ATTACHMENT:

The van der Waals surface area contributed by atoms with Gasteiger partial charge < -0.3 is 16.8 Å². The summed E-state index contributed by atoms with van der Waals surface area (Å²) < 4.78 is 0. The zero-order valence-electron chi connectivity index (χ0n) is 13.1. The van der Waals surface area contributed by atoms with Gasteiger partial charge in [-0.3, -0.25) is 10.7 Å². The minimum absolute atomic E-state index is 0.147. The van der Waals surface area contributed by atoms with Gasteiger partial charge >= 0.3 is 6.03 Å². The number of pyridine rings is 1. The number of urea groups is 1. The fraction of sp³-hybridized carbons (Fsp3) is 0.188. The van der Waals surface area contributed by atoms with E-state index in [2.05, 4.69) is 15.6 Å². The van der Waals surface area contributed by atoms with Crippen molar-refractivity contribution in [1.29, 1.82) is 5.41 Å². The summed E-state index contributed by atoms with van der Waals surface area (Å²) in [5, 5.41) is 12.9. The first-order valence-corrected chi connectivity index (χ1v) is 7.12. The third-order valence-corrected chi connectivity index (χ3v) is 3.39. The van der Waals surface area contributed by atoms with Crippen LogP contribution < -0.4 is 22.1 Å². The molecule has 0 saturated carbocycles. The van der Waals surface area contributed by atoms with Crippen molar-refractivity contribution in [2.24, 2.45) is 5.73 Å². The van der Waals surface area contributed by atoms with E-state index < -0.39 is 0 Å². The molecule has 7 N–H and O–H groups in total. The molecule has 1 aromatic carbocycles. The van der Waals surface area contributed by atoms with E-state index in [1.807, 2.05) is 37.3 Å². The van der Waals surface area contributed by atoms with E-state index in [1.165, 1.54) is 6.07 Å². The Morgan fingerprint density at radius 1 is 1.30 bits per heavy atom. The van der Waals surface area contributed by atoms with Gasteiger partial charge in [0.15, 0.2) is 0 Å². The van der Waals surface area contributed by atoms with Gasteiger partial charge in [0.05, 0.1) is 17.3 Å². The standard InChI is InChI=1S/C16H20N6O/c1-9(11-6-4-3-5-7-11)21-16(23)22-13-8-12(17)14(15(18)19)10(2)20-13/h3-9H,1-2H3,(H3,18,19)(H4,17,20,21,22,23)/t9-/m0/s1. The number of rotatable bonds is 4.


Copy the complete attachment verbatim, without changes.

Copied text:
The van der Waals surface area contributed by atoms with Gasteiger partial charge < -0.3 is 16.8 Å². The summed E-state index contributed by atoms with van der Waals surface area (Å²) < 4.78 is 0. The zero-order valence-electron chi connectivity index (χ0n) is 13.1. The van der Waals surface area contributed by atoms with Gasteiger partial charge in [-0.3, -0.25) is 10.7 Å². The minimum absolute atomic E-state index is 0.147. The van der Waals surface area contributed by atoms with Gasteiger partial charge >= 0.3 is 6.03 Å². The number of pyridine rings is 1. The number of urea groups is 1. The fraction of sp³-hybridized carbons (Fsp3) is 0.188. The van der Waals surface area contributed by atoms with E-state index in [2.05, 4.69) is 15.6 Å². The van der Waals surface area contributed by atoms with Crippen molar-refractivity contribution in [1.29, 1.82) is 5.41 Å². The summed E-state index contributed by atoms with van der Waals surface area (Å²) in [5, 5.41) is 12.9. The first-order valence-corrected chi connectivity index (χ1v) is 7.12. The third-order valence-corrected chi connectivity index (χ3v) is 3.39. The van der Waals surface area contributed by atoms with Crippen LogP contribution < -0.4 is 22.1 Å². The molecule has 0 saturated carbocycles. The van der Waals surface area contributed by atoms with Crippen molar-refractivity contribution in [2.24, 2.45) is 5.73 Å². The van der Waals surface area contributed by atoms with E-state index < -0.39 is 0 Å². The molecule has 7 N–H and O–H groups in total. The molecule has 1 aromatic carbocycles. The van der Waals surface area contributed by atoms with E-state index in [1.807, 2.05) is 37.3 Å². The van der Waals surface area contributed by atoms with E-state index in [1.165, 1.54) is 6.07 Å². The Morgan fingerprint density at radius 1 is 1.30 bits per heavy atom. The van der Waals surface area contributed by atoms with Gasteiger partial charge in [0.15, 0.2) is 0 Å². The van der Waals surface area contributed by atoms with Gasteiger partial charge in [0.05, 0.1) is 17.3 Å². The standard InChI is InChI=1S/C16H20N6O/c1-9(11-6-4-3-5-7-11)21-16(23)22-13-8-12(17)14(15(18)19)10(2)20-13/h3-9H,1-2H3,(H3,18,19)(H4,17,20,21,22,23)/t9-/m0/s1. The number of rotatable bonds is 4.